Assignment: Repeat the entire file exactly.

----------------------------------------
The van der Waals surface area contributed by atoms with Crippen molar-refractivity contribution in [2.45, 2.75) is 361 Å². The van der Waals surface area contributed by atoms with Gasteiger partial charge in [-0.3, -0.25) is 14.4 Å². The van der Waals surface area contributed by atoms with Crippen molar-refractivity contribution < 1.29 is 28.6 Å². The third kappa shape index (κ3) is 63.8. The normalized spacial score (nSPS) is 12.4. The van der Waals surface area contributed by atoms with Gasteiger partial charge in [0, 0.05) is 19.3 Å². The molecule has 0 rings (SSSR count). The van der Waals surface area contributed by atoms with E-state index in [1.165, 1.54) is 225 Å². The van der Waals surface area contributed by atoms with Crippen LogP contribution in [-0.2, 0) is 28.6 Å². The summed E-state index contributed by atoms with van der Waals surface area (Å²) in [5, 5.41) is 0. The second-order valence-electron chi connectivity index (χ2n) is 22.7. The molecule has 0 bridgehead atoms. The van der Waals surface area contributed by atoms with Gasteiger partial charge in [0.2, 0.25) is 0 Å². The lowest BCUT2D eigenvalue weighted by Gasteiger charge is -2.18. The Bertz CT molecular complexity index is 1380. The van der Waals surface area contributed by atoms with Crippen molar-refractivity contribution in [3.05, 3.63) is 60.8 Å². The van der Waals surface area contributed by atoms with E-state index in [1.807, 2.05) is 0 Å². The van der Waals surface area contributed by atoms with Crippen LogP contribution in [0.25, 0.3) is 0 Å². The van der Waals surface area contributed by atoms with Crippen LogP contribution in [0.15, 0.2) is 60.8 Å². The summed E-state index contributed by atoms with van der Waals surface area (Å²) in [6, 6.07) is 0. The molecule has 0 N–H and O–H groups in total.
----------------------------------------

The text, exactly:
The van der Waals surface area contributed by atoms with Crippen molar-refractivity contribution in [2.45, 2.75) is 361 Å². The van der Waals surface area contributed by atoms with Gasteiger partial charge in [-0.3, -0.25) is 14.4 Å². The van der Waals surface area contributed by atoms with Crippen molar-refractivity contribution < 1.29 is 28.6 Å². The third kappa shape index (κ3) is 63.8. The normalized spacial score (nSPS) is 12.4. The van der Waals surface area contributed by atoms with Gasteiger partial charge in [0, 0.05) is 19.3 Å². The molecule has 0 rings (SSSR count). The van der Waals surface area contributed by atoms with E-state index in [1.165, 1.54) is 225 Å². The van der Waals surface area contributed by atoms with Crippen LogP contribution in [-0.2, 0) is 28.6 Å². The summed E-state index contributed by atoms with van der Waals surface area (Å²) in [5, 5.41) is 0. The second-order valence-electron chi connectivity index (χ2n) is 22.7. The molecule has 0 bridgehead atoms. The van der Waals surface area contributed by atoms with Gasteiger partial charge in [0.2, 0.25) is 0 Å². The lowest BCUT2D eigenvalue weighted by Gasteiger charge is -2.18. The Bertz CT molecular complexity index is 1380. The van der Waals surface area contributed by atoms with Crippen molar-refractivity contribution in [3.05, 3.63) is 60.8 Å². The van der Waals surface area contributed by atoms with E-state index in [1.807, 2.05) is 0 Å². The van der Waals surface area contributed by atoms with Crippen LogP contribution in [0.25, 0.3) is 0 Å². The van der Waals surface area contributed by atoms with Crippen LogP contribution in [0.15, 0.2) is 60.8 Å². The summed E-state index contributed by atoms with van der Waals surface area (Å²) in [6, 6.07) is 0. The molecule has 0 N–H and O–H groups in total.